The rent freeze that's been in effect for New York's rent-stabilized apartments over the past two years is likely coming to an end.
The NYC Rent Guidelines Board, the local body that establishes rent adjustments for the roughly 1 million units in the city that are covered under the 1974 Rent Stabilization Law, cast a preliminary vote on Tuesday to allow for slight increases in rent come October. The board recommended increasing the rent for one-year leases signed between October 1, 2017 and September 30, 2018 by 1 to 4 percent, and a raise on two-year leases by a factor of 2 to 4 percent.
The decision isn't final yet. The board will be hosting a series of five public hearings from June 5 through 19 before voting to approve the rent hikes in a June 27 meeting.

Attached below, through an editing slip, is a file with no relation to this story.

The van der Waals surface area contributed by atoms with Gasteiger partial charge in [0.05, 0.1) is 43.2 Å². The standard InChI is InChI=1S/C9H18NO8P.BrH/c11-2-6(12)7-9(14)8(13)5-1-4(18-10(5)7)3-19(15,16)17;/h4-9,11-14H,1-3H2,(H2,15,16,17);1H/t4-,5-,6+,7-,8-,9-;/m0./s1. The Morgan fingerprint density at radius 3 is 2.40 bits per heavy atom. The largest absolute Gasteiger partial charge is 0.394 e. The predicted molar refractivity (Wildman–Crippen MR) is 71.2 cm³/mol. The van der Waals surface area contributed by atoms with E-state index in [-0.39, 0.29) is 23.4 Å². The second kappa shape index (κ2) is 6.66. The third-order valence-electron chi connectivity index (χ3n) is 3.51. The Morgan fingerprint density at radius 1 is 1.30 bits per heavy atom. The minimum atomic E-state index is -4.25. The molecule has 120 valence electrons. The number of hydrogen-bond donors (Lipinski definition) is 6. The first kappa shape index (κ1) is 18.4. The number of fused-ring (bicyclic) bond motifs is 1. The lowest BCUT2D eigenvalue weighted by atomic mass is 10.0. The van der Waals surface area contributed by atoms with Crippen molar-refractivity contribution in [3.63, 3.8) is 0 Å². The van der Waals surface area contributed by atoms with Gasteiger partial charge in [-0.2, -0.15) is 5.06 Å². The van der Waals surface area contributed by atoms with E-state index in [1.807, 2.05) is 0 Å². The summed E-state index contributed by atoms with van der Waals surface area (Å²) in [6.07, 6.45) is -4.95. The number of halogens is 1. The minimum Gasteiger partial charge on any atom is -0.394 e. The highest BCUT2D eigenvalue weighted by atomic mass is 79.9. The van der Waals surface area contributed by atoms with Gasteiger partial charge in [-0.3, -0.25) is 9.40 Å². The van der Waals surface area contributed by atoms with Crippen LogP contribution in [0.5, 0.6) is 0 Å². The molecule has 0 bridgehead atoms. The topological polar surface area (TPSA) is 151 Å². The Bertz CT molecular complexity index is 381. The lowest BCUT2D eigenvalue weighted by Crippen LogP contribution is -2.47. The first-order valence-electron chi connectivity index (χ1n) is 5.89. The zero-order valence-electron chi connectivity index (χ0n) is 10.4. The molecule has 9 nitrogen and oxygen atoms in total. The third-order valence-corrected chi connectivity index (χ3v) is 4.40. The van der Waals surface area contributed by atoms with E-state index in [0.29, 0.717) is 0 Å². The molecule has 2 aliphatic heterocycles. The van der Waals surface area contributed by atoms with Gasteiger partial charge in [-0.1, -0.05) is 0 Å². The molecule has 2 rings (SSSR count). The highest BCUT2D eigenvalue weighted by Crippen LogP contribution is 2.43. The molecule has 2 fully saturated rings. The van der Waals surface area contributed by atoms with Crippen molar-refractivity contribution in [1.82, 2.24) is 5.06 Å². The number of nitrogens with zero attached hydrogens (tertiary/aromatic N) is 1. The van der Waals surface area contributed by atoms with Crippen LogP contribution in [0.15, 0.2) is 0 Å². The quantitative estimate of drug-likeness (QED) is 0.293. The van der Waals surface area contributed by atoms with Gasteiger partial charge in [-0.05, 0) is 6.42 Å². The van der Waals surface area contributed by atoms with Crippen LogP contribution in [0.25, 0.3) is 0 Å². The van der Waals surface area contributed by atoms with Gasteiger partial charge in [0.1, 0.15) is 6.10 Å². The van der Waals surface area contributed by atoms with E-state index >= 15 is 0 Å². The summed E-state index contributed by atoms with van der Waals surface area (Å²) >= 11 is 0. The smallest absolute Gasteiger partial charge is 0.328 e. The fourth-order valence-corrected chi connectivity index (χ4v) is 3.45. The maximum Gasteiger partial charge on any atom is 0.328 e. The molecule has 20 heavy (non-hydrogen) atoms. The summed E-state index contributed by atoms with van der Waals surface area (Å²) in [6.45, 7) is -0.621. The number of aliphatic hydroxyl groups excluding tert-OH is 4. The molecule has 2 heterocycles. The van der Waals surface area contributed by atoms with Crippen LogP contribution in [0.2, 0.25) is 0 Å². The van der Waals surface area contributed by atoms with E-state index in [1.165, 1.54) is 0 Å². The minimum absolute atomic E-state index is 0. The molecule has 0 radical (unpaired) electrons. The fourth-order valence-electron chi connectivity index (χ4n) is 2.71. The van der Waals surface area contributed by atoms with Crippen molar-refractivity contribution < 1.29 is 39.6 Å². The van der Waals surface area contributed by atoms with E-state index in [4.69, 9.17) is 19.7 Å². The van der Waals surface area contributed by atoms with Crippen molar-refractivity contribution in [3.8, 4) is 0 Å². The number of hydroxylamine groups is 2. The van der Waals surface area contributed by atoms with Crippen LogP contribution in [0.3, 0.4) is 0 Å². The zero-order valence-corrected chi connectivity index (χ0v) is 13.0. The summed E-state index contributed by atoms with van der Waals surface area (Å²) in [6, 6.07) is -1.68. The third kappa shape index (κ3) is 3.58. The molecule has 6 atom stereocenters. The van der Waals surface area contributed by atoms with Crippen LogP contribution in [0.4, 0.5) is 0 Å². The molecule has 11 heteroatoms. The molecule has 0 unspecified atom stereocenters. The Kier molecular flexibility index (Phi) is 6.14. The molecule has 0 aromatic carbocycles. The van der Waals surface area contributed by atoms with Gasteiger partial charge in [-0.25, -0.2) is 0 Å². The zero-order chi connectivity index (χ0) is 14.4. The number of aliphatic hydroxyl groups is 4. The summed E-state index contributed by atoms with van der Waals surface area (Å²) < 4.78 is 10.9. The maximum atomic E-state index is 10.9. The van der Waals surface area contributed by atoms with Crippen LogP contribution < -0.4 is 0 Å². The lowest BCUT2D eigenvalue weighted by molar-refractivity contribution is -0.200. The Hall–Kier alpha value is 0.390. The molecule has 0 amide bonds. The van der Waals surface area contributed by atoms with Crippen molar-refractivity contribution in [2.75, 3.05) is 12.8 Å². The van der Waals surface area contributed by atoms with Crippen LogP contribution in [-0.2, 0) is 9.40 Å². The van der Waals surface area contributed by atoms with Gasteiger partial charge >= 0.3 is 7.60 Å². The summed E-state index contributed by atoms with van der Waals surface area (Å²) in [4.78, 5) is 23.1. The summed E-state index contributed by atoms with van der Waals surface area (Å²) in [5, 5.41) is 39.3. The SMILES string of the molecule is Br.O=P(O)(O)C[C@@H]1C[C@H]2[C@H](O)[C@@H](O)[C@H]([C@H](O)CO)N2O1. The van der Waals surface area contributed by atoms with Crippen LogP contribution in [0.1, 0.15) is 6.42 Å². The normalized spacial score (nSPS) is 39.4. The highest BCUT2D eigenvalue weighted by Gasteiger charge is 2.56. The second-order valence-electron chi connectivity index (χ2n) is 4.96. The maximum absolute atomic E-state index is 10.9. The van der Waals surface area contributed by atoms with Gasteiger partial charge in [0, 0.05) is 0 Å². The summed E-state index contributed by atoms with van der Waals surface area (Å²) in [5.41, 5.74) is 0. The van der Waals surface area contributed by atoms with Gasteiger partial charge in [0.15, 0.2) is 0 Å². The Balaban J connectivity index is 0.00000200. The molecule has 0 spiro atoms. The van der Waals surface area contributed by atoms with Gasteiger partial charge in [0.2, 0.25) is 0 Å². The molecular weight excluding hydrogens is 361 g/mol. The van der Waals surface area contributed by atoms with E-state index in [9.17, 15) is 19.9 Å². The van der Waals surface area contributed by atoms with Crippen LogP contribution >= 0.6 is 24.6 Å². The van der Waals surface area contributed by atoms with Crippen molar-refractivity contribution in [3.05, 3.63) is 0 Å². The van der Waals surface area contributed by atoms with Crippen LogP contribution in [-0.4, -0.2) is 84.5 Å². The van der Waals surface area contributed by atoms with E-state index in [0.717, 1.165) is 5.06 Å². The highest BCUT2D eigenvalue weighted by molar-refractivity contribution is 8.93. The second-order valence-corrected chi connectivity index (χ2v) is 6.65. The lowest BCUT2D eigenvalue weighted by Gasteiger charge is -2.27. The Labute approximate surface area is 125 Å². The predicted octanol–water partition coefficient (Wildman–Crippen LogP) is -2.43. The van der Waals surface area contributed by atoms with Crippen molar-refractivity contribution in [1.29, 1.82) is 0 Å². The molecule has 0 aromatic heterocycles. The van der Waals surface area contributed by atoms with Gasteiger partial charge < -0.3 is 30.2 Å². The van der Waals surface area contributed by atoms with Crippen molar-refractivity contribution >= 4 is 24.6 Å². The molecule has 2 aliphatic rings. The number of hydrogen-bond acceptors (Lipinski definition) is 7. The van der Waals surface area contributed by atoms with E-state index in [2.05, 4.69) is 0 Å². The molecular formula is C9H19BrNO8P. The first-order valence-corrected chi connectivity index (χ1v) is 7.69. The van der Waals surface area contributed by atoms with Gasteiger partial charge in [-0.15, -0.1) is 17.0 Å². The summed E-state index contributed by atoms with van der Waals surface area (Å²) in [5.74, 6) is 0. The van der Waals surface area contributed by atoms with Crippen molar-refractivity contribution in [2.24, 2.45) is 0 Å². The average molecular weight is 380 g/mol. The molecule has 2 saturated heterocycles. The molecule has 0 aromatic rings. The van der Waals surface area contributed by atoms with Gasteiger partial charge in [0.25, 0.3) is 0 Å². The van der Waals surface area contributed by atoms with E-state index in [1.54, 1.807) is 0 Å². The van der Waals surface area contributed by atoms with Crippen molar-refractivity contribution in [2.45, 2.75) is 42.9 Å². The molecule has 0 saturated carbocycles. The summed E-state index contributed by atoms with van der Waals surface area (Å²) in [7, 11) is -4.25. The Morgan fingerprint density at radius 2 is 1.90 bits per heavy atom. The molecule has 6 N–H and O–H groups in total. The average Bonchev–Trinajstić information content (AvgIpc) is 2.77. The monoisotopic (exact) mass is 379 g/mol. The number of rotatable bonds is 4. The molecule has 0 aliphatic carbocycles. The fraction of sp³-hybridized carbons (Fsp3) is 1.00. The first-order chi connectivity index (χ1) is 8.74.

The proposed hikes are smaller than what landlord groups have been pushing for, but take into account the rising cost of operating a rent-stabilized building in New York. A study from the Rent Guidelines Board found that the operating cost for such buildings rose by 6.2 percent over the last year, which includes a whopping 25 percent increase in fuel costs.
Even with the modest hikes, landlords of many of rent-stabilized apartments have other ways to jack up rents on tenants. The folks over at ProPublica have documented the way in which renters in nearly 30 percent of the city's rent-stabilized units are subject to a loophole that allows for landlords to jack up their rent without much notice.
If you worried about the impeding rent hikes, head out to one of the board's hearings in June and let your voice be heard. In the meantime, brush up on your rights as a tenant and ponder intensely about how so many people can afford to live in NYC's most expensive neighborhoods.